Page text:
Thursday, November 22, 2012


Catholic Communications, Sydney Archdiocese REPORT
20 Nov 2012

Notre Dame's Graduating Class of 2011
On 19 December, the day after the University of Notre Dame (UND) annual Graduation Mass to be celebrated at St Mary's Cathedral by the Archbishop of Sydney, Cardinal George Pell, 107 students from the university's Medical School will graduate as Bachelors of Medicine and Surgery.
The graduation of the Class of 2012 from Australia's youngest medical school follows last year's  historic ceremony which saw 106 young men and women from the university's first-ever intake of medical students, graduate as doctors after successfully completing four years of intensive post graduate medical studies and training.
Now a further group is about to graduate from UND's Sydney-based medical school and preparing to take up internships at hospitals across Australia.
"All our graduating students have internship places for next year," reports Dr Christine Bennett, Dean of the Medical School. "We have one going to the Northern Territory, a couple to Western Australia, several more to hospitals in Queensland and Melbourne with the biggest number of students placed at hospitals in Sydney as well as in Wollongong, Gosford and other rural and regional areas throughout NSW." 

Dean of Notre Dame's Sydney Medical School, Professor Christine Bennett
For Dr Bennett what is particularly pleasing is not only the broad spread of hospitals where UND's graduating students who will do their internships but the number who have specifically chosen to complete their training in regional and rural Australia.
"Last year 11 of our students opted to do their internships in the bush. This year, it is even higher with at least 16 graduates wanting to do their internships in rural areas," she says.
Rural Australia has long battled a shortage of doctors with many areas having no doctors at all.
"As a nation we desperately need doctors who want to practice in the bush," Dr Bennett says and points out that a third of Australia's 21 million-plus population live in regional or rural areas. But as more and more people leave the bush for cities in search of work, towns that once had three or four doctors are often battling to find one. And for the one they do find, the challenges can be immense with the doctor tending a practice covering a vast rural area and on constant call, 24 hours a day, 7 days a week.
Health services in these districts are adversely impacted by the difficulty in accessing doctors. But in a bid to turn this around, Dr Bennett says with the  establishment five years ago, UND's Sydney Medical School has not only encouraged enrolments from students who grew up in rural or regional Australia, but ensures all students studying medicine are given vital hands-on experience at one of the university's rural clinical schools in Wagga Wagga, Ballarat or Lithgow.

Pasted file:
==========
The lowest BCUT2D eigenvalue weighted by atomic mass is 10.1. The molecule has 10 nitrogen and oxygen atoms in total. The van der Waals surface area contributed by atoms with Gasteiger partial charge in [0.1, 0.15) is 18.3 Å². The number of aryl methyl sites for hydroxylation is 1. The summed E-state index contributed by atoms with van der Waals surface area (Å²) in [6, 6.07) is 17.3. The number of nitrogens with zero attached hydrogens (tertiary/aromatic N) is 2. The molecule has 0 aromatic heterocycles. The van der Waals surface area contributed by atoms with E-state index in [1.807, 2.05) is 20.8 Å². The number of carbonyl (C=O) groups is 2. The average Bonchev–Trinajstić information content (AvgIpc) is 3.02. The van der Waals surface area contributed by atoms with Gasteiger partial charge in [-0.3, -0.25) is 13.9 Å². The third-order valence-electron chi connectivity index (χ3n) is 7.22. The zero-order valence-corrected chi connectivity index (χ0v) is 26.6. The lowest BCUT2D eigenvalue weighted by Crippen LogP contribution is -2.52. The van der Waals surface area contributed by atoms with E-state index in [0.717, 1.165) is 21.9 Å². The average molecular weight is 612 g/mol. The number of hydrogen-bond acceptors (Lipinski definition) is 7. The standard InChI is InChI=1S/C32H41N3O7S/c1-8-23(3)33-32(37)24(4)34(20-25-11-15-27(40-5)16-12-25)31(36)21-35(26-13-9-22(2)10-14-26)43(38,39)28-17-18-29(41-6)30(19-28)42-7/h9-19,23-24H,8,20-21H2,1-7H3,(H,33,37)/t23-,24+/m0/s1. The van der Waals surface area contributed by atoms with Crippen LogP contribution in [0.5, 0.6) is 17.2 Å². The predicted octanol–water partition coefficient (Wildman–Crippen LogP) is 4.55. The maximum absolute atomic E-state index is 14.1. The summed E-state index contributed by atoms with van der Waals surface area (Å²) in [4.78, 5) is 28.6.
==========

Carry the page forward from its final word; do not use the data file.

In addition to its rural clinical schools, UND students also receive invaluable training at metropolitan hospitals such as those operated by the Hawkesbury District Health Service, Sydney's St Vincents and Mater Health or Victoria's Mercy Hospital at Werribee.

Notre Dame's Sydney Med School students
With a second class about to graduate, there is already definite evidence UND's strategy both in encouraging students from rural backgrounds to enrol as well as offering all students experience in rural health is paying off.
"The increased number of graduates who have chosen to complete their internships at hospitals in the bush is a real tribute to our rural clinical schools," Dr Bennett says and believes the university's clinical schools have also given many city-bred graduates a taste for rural life and a chance to become part of a rural community.
The 12-month internship for the students will further immerse them in rural life and give them a chance to experience rural Australia's warmth as well as its challenges, she adds.
Amongst Australia's medical schools, UND's faculty is unique.
"The wonderful thing about our school is that every student is trained by doctors. Everyone from our tutors to lecturers and mentors are all medically trained physicians," she says. "We also take a very personal interest in each of our students. To us they are not a number but individuals. We help them navigate personal challenges and we get to know their different strengths and weaknesses and tailor the program so there is real involvement at an individual level."

Notre Dame medical students gets invaluable hands-on experience at rural clinic schools as well as city hospitals
Dr Bennett is also proud of UND's unique core curriculum program which requires all students no matter what discipline they are studying, to pass units in ethics, philosophy and theology which she says helps foster a deep respect for human life and human dignity.
As a result, although just five years old, UND's Medical School has a fast-growing reputation not only for academic excellence but for its focus on medicine not only as a career but as a vocation.
"We are looking to produce excellence in doctors in terms of knowledge and skill. But beyond this, we also want to produce good medicine in relation to ethical practice and a real sense of vocation," Dr Bennett says.
Earlier this month, Dr Bennett was named one of the four finalists for 2013 NSW Australian of the Year. The winner will be announced next Monday, 26 November but Dr Bennett insists while being one of four chosen from more than 2000 nominations is a "lovely boost," no matter who is chosen next week, she already feels like a winner.
 "I love what I do and I particularly love the students," she says and strongly believes that as a life-long health campaigner and health advocate, there is nothing more important to her than being able to "touch the future of health care by training our future doctors."

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